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We asked Carol Dimopoulos, president of Perillo’s Learning Journeys—which helps yoga and meditation teachers lead retreats in India and other destinations around the world—for her best advice on where to start.
Tip No. 1: Decide when to go
Most experts say the best time to visit India is in winter (from November to March), when cooler temperatures make travel more pleasant, but Dimopoulos says the only time she avoids is late June through mid-August. “After that, you can get great value,” she says. “For example, mid-to-end of September is just after monsoon season and rates are fantastic. And, I always love visiting India during festivals—whether Diwali, Holi, or another—as it’s an incredible way to really immerse yourself in the culture.”
Tip No. 2: Decide where to go
India is vast. It’s also a country where you can find everything from snow-capped mountains to tropical beaches. If it’s your first visit, Dimopoulos suggests focusing your trip in the north. “From a yogic perspective, this is where you’ll find the places that are most important to your understanding of the practice,” she says.
See also India Yoga Travel
Tip No. 3: Get a tourist visa
At least one month before you take off, log on to the government website (indianvisaonline.gov.in), where you can pay for a visa that’s good for six months of travel. If you think you might return to India or want to stay longer, Dimopoulos recommends applying for a 10-year visa: “It’s a better value for the money if you’re like many yogis and India calls you back.” If you’ve left applying for a visa to the last minute, you can use a private company such as iVisa, which will help you save time but will likely cost you more.
Tip No. 4: Get vaccinated
While this is a personal choice, and you aren’t required to show proof of vaccinations to get through customs in India, Dimopoulos recommends checking the Centers for Disease and Control and Prevention (CDC) website for vaccination recommendations. “Depending on where you’re traveling, the CDC’s recommendations will be different,” she says. “Talk to your doctor or a travel health specialist about what’s right for you.”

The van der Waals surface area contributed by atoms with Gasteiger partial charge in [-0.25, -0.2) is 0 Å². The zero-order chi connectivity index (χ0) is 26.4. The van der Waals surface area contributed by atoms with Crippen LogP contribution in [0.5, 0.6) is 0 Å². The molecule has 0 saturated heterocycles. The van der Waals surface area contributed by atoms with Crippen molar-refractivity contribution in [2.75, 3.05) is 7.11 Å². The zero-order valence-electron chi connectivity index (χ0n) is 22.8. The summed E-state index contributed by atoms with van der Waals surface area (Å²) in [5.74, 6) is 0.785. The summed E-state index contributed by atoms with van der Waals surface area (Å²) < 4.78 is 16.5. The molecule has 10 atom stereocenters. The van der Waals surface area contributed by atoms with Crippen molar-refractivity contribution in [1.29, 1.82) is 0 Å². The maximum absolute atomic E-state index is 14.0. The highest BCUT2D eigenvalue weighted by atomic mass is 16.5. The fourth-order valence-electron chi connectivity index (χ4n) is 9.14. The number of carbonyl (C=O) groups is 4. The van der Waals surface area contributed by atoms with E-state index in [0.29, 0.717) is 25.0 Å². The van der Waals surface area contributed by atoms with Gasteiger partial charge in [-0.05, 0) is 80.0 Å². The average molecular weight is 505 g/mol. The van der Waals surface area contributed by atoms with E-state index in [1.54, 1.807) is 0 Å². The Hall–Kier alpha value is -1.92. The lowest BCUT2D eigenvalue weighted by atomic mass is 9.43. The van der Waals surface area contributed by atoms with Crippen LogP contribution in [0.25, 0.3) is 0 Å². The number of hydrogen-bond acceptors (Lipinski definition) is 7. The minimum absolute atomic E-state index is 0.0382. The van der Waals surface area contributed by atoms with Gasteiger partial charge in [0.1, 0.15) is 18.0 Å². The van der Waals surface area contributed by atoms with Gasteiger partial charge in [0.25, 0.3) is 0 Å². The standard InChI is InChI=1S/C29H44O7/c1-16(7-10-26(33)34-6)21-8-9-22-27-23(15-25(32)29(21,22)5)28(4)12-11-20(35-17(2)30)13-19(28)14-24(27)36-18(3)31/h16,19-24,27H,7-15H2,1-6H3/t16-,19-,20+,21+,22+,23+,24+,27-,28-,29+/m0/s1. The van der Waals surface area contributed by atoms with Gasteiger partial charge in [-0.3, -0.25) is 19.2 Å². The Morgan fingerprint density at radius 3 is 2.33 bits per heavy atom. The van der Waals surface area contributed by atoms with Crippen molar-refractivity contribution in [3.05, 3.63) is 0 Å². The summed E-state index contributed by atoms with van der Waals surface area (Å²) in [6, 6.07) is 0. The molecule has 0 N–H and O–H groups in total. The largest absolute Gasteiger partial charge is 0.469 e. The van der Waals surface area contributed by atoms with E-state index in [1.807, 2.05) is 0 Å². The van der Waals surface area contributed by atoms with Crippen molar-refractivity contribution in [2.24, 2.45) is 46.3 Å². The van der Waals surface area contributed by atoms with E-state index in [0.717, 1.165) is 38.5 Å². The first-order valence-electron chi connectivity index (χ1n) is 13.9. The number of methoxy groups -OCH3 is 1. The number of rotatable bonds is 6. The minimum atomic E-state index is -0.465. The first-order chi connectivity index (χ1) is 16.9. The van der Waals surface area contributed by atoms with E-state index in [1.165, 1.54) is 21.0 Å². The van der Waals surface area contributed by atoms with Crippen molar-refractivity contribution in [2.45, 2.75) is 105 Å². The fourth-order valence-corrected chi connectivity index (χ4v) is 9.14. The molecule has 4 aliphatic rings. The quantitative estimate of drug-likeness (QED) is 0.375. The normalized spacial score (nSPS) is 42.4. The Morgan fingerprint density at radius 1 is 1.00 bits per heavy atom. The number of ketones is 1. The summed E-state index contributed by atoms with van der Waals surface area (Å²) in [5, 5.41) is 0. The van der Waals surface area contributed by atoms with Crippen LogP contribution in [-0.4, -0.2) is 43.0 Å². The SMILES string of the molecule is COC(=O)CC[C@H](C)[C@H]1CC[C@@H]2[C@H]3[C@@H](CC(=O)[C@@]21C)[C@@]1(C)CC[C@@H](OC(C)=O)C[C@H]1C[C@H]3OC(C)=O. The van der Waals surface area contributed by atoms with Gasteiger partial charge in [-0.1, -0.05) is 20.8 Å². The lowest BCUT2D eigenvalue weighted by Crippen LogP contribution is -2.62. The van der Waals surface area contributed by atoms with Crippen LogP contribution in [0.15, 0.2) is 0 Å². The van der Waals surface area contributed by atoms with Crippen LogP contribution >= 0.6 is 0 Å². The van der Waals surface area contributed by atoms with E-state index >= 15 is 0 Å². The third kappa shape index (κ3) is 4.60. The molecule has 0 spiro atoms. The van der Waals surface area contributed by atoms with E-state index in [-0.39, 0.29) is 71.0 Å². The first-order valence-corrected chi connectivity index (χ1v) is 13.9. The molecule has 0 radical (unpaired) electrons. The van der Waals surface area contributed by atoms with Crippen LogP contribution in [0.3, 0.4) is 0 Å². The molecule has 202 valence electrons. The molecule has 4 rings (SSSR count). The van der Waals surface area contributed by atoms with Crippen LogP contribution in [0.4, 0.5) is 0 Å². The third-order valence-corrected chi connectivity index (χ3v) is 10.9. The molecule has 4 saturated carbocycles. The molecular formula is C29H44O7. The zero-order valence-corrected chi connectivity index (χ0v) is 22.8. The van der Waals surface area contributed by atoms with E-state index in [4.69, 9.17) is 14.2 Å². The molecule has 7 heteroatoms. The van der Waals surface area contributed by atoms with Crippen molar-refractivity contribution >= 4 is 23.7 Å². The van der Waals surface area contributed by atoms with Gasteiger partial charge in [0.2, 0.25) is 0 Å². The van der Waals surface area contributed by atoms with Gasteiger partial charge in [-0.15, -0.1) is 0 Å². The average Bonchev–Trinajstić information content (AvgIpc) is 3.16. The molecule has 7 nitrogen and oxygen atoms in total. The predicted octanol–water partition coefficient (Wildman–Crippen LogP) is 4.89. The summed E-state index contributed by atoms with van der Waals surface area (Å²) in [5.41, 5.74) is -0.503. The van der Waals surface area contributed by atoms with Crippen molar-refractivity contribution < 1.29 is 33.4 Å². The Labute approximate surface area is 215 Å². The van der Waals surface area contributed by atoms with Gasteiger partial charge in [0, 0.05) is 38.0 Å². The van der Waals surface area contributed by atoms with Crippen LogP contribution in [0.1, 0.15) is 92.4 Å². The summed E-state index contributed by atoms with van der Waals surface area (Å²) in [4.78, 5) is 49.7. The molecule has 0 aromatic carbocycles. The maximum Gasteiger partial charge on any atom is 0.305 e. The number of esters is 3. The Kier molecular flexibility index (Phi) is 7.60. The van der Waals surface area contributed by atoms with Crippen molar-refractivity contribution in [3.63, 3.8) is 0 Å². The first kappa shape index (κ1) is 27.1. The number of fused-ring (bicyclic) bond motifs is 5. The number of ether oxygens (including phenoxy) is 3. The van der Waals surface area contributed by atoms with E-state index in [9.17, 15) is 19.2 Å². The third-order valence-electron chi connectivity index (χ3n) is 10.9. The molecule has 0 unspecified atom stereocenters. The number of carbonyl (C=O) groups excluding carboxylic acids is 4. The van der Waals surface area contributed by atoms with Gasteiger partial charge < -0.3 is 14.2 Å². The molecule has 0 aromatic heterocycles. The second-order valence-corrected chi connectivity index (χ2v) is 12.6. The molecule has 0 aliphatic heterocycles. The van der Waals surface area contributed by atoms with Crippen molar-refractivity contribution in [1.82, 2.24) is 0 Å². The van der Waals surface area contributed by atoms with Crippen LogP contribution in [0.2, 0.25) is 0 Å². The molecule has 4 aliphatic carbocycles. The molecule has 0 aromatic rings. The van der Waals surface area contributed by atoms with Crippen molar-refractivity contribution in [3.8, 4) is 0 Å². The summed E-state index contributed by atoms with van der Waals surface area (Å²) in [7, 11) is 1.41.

See also Yoga Journal’s Pilgrimage to India
Tip No. 5: Buy travel insurance
This is a must, Dimopoulos says: “Not only does travel insurance cover medical issues that might arise when you’re far away from home, including extreme situations where you might need to be air-evacuated from a location, but it also covers expenses you might encounter due to flight delays and lost baggage.” There are many options when it comes to travel insurance companies. Leave time to do research so you can find a plan that works best for your trip.
Tip No. 6: Book train travel well in advance.
Using the wide-reaching Indian railways network is a convenient, budget-conscious way to travel. However, keep in mind that trains are often booked weeks or even months in advance, which means it’s a good idea to secure train tickets ahead of time. Dimopoulos adds that doing this on your own—as well as trying to find your seats and handle your own baggage—can be daunting. Her advice: Use a licensed agent to help you book train tickets and organize porters to help with your baggage.
Tip No. 7: Know what to pack
Be prepared—and show your respect for Indian culture. There are a few essentials Dimopoulos always brings when she travels to India:
- Lightweight shawls.
“You’ll need to cover your shoulders when you visit temples and participate in ceremonies,” Dimopoulos says.
- Comfortable, easy-to-slip-off footwear.
“You’ll also need to take off your shoes before going into temples or homes in India,” she says.
- Warm layers.
Even if you’re visiting in summer, cities in higher elevations in the north will get chilly at night. “Not to mention there’s a chance you’ll encounter an over-zealous air conditioner at some point,” she says.
- Hand sanitizer.
This is smart for any travel, but it can be especially important in India, where many people eat with their hands and you won’t always find running water or soap in bathrooms.
- Pocket tissues.
These can easily double as toilet paper when needed.
- Ginger chews (or anything else that settles your tummy).
“If you’re driving on winding mountain roads, even those who don’t usually experience motion sickness can get pretty queasy,” Dimopoulos says.
Tip No. 8: Mentally prepare yourself for India
While nothing can really prepare you for traveling to this country for the first time, reading about the culture and learning as much as you can will certainly help prepare you for the shock and sensory overload you’ll likely experience, Dimopoulos says. “India is the kind of place you go to feel with all your senses,” she says. “And while the smells, sounds, tastes, and colors may feel a bit chaotic and overwhelming at first, it’s all part of the experience. Stay open to all of it, and you’ll be able to fully enjoy this incredible country.”